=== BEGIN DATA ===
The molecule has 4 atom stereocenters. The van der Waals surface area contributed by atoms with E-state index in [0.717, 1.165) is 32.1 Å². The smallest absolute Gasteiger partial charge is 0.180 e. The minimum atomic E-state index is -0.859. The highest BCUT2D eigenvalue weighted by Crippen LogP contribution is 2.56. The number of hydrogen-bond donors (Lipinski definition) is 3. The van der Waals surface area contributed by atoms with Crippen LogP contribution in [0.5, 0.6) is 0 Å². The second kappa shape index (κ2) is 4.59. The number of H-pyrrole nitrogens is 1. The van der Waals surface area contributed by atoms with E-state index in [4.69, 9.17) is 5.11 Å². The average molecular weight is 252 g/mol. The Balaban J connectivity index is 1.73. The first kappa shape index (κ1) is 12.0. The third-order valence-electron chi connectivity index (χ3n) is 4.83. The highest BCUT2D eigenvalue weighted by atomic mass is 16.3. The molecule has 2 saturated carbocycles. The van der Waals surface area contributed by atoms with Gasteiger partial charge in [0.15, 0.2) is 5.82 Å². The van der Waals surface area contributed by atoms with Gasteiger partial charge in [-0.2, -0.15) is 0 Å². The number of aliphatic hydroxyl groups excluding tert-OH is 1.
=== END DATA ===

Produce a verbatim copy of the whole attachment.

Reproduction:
The molecule has 4 atom stereocenters. The van der Waals surface area contributed by atoms with E-state index in [0.717, 1.165) is 32.1 Å². The smallest absolute Gasteiger partial charge is 0.180 e. The minimum atomic E-state index is -0.859. The highest BCUT2D eigenvalue weighted by Crippen LogP contribution is 2.56. The number of hydrogen-bond donors (Lipinski definition) is 3. The van der Waals surface area contributed by atoms with Crippen LogP contribution in [0.5, 0.6) is 0 Å². The second kappa shape index (κ2) is 4.59. The number of H-pyrrole nitrogens is 1. The van der Waals surface area contributed by atoms with E-state index in [4.69, 9.17) is 5.11 Å². The average molecular weight is 252 g/mol. The Balaban J connectivity index is 1.73. The first kappa shape index (κ1) is 12.0. The third-order valence-electron chi connectivity index (χ3n) is 4.83. The highest BCUT2D eigenvalue weighted by atomic mass is 16.3. The molecule has 2 saturated carbocycles. The van der Waals surface area contributed by atoms with Gasteiger partial charge in [0.15, 0.2) is 5.82 Å². The van der Waals surface area contributed by atoms with Gasteiger partial charge in [-0.2, -0.15) is 0 Å². The number of aliphatic hydroxyl groups excluding tert-OH is 1.